It’s Monday and Nsefu memory lane with Jo Pope

I do hope that you are all well and sitting comfortably. Today we are hearing from Jo Pope, the original author of Its Mondays; who has leapt back into the driver’s seat for this week as we celebrate Nsefu Camp in its 20th Season.



















“Ten years after Robin started his guiding career in 1976, he was the manager of Nsefu Camp. It was here he spread his management wings, so that when the opportunity for a solo career presented in 1985, he was ready to take it and start Robin Pope Safaris. Robin’s first camp was Tena Tena, some 12 kms from Nsefu Camp.

Nsefu Camp is the oldest tourism camp in Zambia and certainly one of the oldest in Africa. The first Nsefu Camp, a temporary camp, opened north of the present site by Northern Rhodesia Game Department. The camp was used for department officials when on duty.
Turning the camp into a tourist camp, in 1951, was the initiative of Chief Nsefu and profits from the camp went to the Chief. The department assisted with the development of the scheme giving advice, providing the construction and maintenance of access and game viewing roads, the training of Native Authority Game Guards, camp reservations and with publicity.













The camp changed hands, closed, changed hands again and then, after some years of declining tourist numbers, it closed. This was 1997 and here was a chance for Robin Pope Safaris to buy the lease and bring this historical camp into the RPS fold.

The camp however, had hardly changed over the years. The rondavels, the round huts, were the same small huts that had been built in 1951. Back then there were shared ablutions but at some point, a small bathroom had been squeezed into the already small room. Standards had of course changed, and we needed to modernize as best we could without changing the footprint of the rooms. They were considered part of the safari history and not to be touched!

At the time Bruce Rousseau was our pilot and it turned out that also he had a design qualification. So, after his days flying, he would help us look at our design options. In the end, our only option was to add a bathroom at the back and create big windows. Nsefu would not loose it’s historical buildings but there would space and airiness added to the rooms.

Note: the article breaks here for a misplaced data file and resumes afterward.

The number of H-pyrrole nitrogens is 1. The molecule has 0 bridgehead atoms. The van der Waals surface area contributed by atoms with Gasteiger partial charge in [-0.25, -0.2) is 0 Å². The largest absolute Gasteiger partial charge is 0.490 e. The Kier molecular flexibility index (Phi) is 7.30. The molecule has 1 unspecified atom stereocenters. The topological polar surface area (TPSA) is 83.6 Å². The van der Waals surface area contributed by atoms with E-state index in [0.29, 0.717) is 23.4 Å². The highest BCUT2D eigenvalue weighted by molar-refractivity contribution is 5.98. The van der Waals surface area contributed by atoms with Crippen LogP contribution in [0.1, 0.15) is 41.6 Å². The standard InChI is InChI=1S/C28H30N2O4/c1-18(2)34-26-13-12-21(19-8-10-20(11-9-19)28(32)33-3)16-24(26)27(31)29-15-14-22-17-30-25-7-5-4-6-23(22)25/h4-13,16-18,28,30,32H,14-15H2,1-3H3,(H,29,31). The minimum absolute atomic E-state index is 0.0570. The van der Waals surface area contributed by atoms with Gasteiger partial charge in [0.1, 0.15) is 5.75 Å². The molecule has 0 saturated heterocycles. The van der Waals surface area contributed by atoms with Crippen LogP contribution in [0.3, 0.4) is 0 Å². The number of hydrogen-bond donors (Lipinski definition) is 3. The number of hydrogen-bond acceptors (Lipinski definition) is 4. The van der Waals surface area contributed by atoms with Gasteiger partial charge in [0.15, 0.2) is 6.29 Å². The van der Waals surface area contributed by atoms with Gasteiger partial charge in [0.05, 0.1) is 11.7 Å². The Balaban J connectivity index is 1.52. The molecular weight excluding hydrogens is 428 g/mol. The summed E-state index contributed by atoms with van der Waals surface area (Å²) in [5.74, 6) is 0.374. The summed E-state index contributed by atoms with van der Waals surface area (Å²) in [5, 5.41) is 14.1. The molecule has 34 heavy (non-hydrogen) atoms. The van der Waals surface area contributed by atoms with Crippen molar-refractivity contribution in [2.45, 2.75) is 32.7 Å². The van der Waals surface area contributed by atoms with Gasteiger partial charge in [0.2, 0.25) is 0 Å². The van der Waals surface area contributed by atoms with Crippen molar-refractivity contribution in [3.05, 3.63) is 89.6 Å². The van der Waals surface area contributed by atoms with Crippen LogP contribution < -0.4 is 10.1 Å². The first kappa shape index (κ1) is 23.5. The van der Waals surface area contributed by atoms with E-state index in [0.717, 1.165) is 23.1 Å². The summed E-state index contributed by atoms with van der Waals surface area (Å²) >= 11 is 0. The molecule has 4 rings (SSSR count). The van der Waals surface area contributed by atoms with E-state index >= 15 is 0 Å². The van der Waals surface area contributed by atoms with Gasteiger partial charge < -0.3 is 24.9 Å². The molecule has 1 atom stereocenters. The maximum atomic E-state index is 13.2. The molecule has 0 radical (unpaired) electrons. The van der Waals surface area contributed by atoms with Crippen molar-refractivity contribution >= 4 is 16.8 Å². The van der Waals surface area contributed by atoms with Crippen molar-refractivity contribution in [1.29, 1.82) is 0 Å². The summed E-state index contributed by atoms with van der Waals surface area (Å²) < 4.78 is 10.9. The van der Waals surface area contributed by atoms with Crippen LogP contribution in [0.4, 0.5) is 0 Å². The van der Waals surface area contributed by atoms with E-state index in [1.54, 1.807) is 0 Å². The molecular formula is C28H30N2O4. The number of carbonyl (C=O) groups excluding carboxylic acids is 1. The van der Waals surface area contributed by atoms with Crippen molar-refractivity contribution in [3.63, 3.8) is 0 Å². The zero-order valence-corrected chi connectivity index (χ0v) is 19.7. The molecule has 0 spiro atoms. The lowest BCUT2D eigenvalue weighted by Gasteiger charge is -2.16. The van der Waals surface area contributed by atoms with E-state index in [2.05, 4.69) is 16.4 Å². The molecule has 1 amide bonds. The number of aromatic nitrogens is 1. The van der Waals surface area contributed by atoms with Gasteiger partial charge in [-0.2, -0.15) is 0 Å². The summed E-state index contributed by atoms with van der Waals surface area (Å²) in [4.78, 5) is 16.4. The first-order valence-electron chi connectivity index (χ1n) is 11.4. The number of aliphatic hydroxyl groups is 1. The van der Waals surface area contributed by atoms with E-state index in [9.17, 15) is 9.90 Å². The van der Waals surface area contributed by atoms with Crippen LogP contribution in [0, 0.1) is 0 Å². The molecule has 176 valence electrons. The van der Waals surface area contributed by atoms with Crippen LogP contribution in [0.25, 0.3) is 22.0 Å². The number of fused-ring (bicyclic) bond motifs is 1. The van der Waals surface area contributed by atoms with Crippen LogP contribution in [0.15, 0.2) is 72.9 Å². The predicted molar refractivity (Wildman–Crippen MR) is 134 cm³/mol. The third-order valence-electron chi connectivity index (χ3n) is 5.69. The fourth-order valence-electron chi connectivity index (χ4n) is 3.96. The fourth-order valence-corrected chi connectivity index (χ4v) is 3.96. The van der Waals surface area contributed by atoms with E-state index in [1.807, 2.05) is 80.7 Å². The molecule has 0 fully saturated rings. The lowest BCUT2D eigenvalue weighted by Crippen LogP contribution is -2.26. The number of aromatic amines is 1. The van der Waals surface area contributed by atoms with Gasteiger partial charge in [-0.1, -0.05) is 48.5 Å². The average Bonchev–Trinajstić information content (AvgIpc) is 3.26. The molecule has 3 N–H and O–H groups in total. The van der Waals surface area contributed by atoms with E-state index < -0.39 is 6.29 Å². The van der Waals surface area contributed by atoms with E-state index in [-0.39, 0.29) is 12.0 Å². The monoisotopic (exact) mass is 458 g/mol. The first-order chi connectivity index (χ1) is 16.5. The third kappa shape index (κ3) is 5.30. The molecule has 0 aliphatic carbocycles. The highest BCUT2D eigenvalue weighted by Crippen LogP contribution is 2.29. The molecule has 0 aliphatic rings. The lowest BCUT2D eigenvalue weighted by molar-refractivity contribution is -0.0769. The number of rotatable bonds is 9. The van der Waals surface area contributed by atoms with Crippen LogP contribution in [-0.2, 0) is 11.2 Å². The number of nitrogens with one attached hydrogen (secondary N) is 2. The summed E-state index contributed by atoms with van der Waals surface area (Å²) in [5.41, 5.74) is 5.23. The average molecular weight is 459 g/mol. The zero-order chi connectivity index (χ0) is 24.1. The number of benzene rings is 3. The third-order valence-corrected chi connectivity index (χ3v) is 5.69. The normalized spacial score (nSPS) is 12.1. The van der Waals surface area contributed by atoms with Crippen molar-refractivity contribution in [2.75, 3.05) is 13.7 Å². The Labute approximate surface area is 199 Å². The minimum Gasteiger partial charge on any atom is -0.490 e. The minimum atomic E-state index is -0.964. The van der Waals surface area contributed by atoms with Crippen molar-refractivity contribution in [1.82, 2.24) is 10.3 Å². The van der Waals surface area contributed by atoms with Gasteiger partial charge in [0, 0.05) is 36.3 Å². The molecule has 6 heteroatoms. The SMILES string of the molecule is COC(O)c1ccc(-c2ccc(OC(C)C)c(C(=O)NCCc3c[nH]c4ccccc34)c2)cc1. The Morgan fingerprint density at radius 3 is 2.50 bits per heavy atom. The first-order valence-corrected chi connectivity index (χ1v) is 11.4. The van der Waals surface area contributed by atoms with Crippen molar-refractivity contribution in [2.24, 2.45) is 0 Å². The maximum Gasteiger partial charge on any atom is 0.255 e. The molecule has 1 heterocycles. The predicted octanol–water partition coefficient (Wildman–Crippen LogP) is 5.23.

Running a busy safari company is a full-time occupation but during the year of 1998 we added the task of renovating Nsefu to the management team. For those who spent more time behind a desk at Nkwali’s HQ than they liked, it was wonderful to have to drive up to Nsefu two or three times a week. Work progressed through the dry season and into the rains.

During the rains, Robin and I drove to Johannesburg to buy the interiors and fixtures and fittings. Our concept was “it is in the ‘50s and we are building our first camp. What would it look like?”. So, we found old fashioned brass clunk/click type light switches. We sourced antique style taps, old silver cutlery and serving dishes. We even found a windup gramophone that worked and some 78 rpm records. We had great fun scouring antique shops for these items. I had it in my head that we needed to reflect the colours of the bush – the green sage of the dry lagoons and the silver of the dead mopane and leadwoods on the plain behind camp. We went to dozens of material shops looking for just the right green but failed again and again. It was anxious making and of course I could have dropped the concept and thought of something else, but that did not occur to me. On our way back through Harare, we stopped for some food and whilst I shopped, Robin wandered into a small material shop next door. And there it was – the exact green in old fashioned strips and checks. The bedcovers and curtains were going to be perfect. It’s all in the detail!

Nsefu opened on time but as with any camp opening, only just in time. We were extremely proud of what we had created.

Not sure what the wildlife made of the scratchy Ave Maria recitals we played on our wind up every afternoon, but we loved it.

Today Nsefu continues to thrive. It is 20 years since Robin Pope Safaris reopened the camp and I love to think of all the people from around the world that have since enjoyed the camp and the amazing area. But then I go back further and remember that the first brick was laid nearly 70 years ago. Just how many tourists have visited Nsefu Camp over the years?”













Wow thanks so much Jo! Nsefu certainly has a rich history, one that has touched and impacted many lives. We continue to enjoy the camp and all who come through its doors. On that nostalgic note, I shall bid you all a very fond ‘till next week’ – have a fabulous time with lots of smiles and laughter and don’t forget to look after each other.







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